Last month I joined the Sydney food faithful at Lambfest, hosted by Urban Food Market‘s owner Tim Elwin. Having been to the original ‘Goosefest’ (with thanks to Karen from Citrus and Candy for the fantastic review in the link), a concept inspired by the desire for traditional Chinese roasted goose, I was both excited and intrigued at the prospect
“What’s a ‘Lambfest’?”, you may ask. Or a ‘Goosefest’, for that matter. Essentially, it’s an opportunity for Urban Food Market to showcase the fantastic produce they have available, which is all sustainably produced. This time around, it was Bultarra Saltbush Lamb, and the venue was the warm and friendly Coast Restaurant in Darling Harbour.
According to Bultarra’s website, ‘Saltbush Lamb’ is given the name due to what it predominantly grazes on. Old Man Saltbush, or Atriplex nummularia, draws salinity from the ground, which flavours the meat of the sheep that graze on it. The plant is also high in Vitamin E, which natural tenderises the meat as the animal grazes.
O.K, science lesson over. There’s pictures of food to drool over.
On arrival we were given a glass of the 2008 Taltarni Brut Tache. While I am all for being greeting with sparkling wine as soon as I walk in the door (readers, take note), this one just didn’t do it for me. I kinda felt like I was being welcomed with a glass of Jacob’s Creek Reserve.
The canapé accompanying the sparkling wine (and officially the first course) was the Saltbush Lamb sausage made by Dolce Vita with red currant gel.
The sausage was perfectly seasoned and a great salty contrast to the fizz of the sparkling wine. Unfortunately, by the time it got out to the crowd, it was cold. The congealed fat seemed to mask most of the lamb’s own flavour, which meant that there wasn’t much of a chance to savour what was meant to be star of the show.
However, the idea of getting the crowd to mingle before being seated for the rest of the courses was a sterling one, as it gave me the chance to meet the farmers themselves.
Time came for the crowd to be seated, with many rushing around trying to find their name on a seating list, much like a wedding.
Waiting for us at the table was a good quality olive oil and bread. There’s nothing quite like it when you’re absolutely starving and hanging out for your first course to turn up, is there?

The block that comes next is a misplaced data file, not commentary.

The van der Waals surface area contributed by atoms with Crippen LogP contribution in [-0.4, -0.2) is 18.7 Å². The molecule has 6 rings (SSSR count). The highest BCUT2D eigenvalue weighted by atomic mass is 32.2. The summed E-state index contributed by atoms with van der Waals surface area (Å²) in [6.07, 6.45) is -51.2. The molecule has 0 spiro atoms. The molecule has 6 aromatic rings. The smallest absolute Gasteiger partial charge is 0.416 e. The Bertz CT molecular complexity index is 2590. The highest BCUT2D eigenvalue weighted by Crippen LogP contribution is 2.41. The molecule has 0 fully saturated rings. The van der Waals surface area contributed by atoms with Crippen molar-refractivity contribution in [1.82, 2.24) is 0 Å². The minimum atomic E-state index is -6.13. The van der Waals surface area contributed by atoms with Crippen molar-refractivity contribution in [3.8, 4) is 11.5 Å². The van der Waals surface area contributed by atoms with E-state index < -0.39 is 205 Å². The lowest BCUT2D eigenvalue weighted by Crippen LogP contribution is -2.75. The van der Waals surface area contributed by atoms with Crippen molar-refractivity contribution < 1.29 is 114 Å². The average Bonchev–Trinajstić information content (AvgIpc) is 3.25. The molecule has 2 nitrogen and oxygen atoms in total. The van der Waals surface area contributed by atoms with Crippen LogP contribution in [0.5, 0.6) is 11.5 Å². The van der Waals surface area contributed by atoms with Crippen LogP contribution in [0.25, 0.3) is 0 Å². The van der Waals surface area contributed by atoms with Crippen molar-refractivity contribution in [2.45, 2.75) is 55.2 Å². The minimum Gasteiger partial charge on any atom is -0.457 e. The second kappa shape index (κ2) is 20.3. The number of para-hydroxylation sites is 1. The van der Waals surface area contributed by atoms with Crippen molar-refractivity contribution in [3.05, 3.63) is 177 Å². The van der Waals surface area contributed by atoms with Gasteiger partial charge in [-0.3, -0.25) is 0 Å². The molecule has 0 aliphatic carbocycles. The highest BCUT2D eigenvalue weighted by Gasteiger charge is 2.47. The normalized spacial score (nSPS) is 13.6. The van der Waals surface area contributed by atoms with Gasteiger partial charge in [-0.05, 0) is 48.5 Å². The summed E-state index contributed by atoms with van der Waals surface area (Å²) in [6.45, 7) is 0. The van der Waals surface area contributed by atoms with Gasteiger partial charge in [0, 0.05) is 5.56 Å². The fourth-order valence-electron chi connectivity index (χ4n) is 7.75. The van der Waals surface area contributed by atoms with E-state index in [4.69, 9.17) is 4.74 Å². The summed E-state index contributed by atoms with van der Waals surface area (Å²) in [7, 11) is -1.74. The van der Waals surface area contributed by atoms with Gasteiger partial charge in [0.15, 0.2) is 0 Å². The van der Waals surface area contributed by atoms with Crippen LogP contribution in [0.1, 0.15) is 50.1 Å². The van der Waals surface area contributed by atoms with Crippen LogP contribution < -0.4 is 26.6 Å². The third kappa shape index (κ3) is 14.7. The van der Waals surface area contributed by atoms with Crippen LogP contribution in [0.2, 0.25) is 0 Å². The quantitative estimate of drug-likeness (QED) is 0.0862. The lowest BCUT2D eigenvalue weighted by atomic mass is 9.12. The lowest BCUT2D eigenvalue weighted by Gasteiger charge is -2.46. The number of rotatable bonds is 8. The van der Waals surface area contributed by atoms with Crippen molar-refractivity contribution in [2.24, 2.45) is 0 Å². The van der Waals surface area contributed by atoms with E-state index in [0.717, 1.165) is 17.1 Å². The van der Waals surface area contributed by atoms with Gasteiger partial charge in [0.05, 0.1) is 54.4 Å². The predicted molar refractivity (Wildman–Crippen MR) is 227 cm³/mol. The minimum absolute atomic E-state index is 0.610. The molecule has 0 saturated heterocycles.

Next course was a Consommé of Saltbush Lamb with Truffled Sheep Feta.
The consommé was dubbed by some as the ‘New Jewish Penicillin’, being likened to a classic chicken broth, but with a distinct and quite lovely lamb flavour. The star here, in my opinion, was the truffled sheep feta with came on a small croûton with a sliver of lamb. It had an absolutely gorgeous umami flavour to it, and I could have skipped the consommé all together and just had a big plate of the feta and croûtons
The course was served with a glass of 2009 Philip Shaw ‘Dreamer’ Viognier.
The wine was lovely, though not outstanding, however, perfectly matched to the saltiness of the broth and the umami of the feta. Nice work.
Then came the most was the most intriguing dish of the menu, the Kibbeh Nayeh.
According to the menu, the Kibbeh Nayeh was twice ground, Middle Eastern spiced, lamb, which is traditionally served raw. A cooked version was served along side. The general consensus on our table, much to our surprise, was that the raw minced lamb was far superior to the cooked, with much gentler seasoning that gave the quality and flavour of the lamb a chance to shine.
The Kibbeh Nayeh was served with the 2008 Philip Shaw ‘The Wire Walker’ Pinot Noir – a fitting name, consideration the trepidation with which we tasted raw lamb.
Fourth course was the Slow-cooked Saltbush Lamb breast, celeriac puree and seared scallops.